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Chapter 6.

Public Opinion and Political Action
public opinion
The distribution of the population’s beliefs about politics and policy issues.
demography
The science of population changes.
census
A valuable tool for understanding demographic changes. The Constitution requires that the
government conduct an “actual enumeration” of the population every ten years.
melting pot
The mixing of cultures, ideas, and peoples that has changed the American nation. The
United States, with its history of immigration, has often been called a melting pot.
minority majority
The emergence of a non-Caucasian majority, as compared with a White, generally
Anglo-Saxon majority. It is predicted that by about 2060, Hispanic Americans, African
Americans, and Asian Americans together will outnumber White Americans.
political culture
An overall set of values widely shared within a society.
reapportionment
The process of reallocating seats in the House of representatives every ten years on the
basis of the results of the census.
political socialization
According to Richard Dawson, “the process through which an individual acquires his or her
particular political orientations - his or her knowledge, feelings, and evaluations regarding
his or her political world.
sample
A relatively small proportion of people who are chosen in a survey so as to be
representative of the whole.
random sampling
The key technique employed by sophisticated survey researchers, which operates on the
principle that everyone should have an equal probability of being selected for the sample.
sampling error
The level of confidence in the findings of a public opinion poll. The more people
interviewed, the more confident one can be of the results.
random-digit dialing
A technique used by pollsters to place telephone calls randomly to both listed and unlisted
numbers when conducting a survey.
exit poll
Public opinion surveys used by major media pollsters to predict electoral winners with
speed and precision.
political ideology

In keeping with politics as theater. The most common but not the only means of political participation in a democracy is voting. It helps give meaning to political events. narrowcasting Media programming on cable TV or the Internet that is focused on one topic and aimed at a particular audience. and schemes. Other means include protest and civil disobedience. print media Newspapers and magazines. media events can be staged by individuals. The Mass Media and the Political Agenda high-tech politics A politics in which the behavior of citizens and policymakers and the political agenda itself are increasingly shaped by technology. the Internet. media event Events purposely staged for the media that nonetheless look spontaneous. broadcast media TV and radio. newspapers. and C-SPAN. chains . and public purpose. as compared with broadcast media. and policies. ESPN. especially presidents. as compared with print media. protest A form of political participation designed to achieve policy change through dramatic and unconventional tactics. magazines. and other means of popular communication. groups. public policy. scams. mass media TV. Examples include MTV. which at times puts reporters in adversarial relationships with political leaders. radio. Women tend to be significantly less conservative than men and are more likely to support spending on social services and to oppose higher levels of military spending.A coherent set of beliefs about politics. and government officials. Chapter 7. See also liberalism and conservatism. investigative journalism The use of in-depth reporting to unearth scandals. civil disobedience A form of political participation that reflects a conscious decision to break a law believed to be immoral and to suffer the consequences. gender gap A term that refers to the regular pattern by which women are more likely to support Democratic candidates. political participation All the activities used by citizens to influence the selection of political leaders or the policies they pursue. personalities. press conferences Meetings of public officials with reporters.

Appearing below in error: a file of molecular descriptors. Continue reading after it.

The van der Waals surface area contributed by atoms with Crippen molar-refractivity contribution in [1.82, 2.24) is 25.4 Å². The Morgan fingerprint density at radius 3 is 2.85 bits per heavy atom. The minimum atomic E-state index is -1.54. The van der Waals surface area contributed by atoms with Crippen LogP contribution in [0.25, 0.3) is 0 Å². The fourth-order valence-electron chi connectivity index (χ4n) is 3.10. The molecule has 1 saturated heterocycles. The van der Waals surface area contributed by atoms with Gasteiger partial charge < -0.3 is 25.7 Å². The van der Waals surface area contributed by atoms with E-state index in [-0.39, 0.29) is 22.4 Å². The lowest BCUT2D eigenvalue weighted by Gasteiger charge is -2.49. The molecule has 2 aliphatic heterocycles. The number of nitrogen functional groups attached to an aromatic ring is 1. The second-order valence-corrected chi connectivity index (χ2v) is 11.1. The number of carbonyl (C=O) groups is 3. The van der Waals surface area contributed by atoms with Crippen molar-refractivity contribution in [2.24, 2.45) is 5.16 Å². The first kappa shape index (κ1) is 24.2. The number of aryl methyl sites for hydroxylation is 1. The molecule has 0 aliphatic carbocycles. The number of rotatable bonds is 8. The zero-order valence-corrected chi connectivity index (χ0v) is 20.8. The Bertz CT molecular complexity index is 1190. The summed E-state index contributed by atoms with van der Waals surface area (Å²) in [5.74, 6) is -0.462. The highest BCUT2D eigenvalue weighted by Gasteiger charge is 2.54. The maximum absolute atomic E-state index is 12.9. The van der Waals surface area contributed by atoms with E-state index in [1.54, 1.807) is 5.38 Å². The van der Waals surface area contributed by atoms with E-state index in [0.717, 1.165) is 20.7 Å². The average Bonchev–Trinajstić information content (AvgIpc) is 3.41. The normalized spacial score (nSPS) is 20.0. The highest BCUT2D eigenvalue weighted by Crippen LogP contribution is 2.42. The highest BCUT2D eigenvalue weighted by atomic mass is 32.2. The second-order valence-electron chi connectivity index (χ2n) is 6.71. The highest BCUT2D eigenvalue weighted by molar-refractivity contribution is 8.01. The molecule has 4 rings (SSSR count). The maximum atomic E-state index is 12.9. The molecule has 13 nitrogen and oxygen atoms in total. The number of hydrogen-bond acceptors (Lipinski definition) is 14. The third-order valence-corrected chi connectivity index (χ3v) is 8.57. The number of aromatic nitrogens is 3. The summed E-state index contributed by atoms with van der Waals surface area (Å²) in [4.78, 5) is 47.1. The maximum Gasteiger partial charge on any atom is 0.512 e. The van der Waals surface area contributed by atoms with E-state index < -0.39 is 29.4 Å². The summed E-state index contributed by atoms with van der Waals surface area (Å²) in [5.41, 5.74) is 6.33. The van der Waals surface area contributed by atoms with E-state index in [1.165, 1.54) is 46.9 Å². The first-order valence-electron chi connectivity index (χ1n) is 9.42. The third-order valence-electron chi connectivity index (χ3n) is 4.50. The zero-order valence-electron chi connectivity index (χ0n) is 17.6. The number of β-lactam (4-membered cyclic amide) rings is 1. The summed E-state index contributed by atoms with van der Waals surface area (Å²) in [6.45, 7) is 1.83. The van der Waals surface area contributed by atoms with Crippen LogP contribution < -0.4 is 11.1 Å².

in interest groups or research organizations. Often these chains control broadcast media as well. policy entrepreneurs People who invest their political “capital”” in an issue. in elected or appointed positions. talking head A shot of a person’s face talking directly to the camera.” .Newspapers published by massive media conglomerates that account for over four-fifths of the nation’s daily newspaper circulation. beats Specific locations from which news frequently emanates. such as Congress or the White House. policy agenda The issues that attract the serious attention of public officials and other people actively involved in politics at the time. According to John Kingdon. trial balloons An intentional news leak for the purpose of assessing the political reaction. thereby becoming specialists in what goes on at that location. typically all that is shown from a politician’s speech or activities on the nightly television news. a policy entrepreneur “could be in or out of government. the major commercial networks rarely show a politician talking one-on-one for very long. Because this is visually unappealing. sound bites Short video clips of approximately 15 seconds. Most top reporters work a particular beat.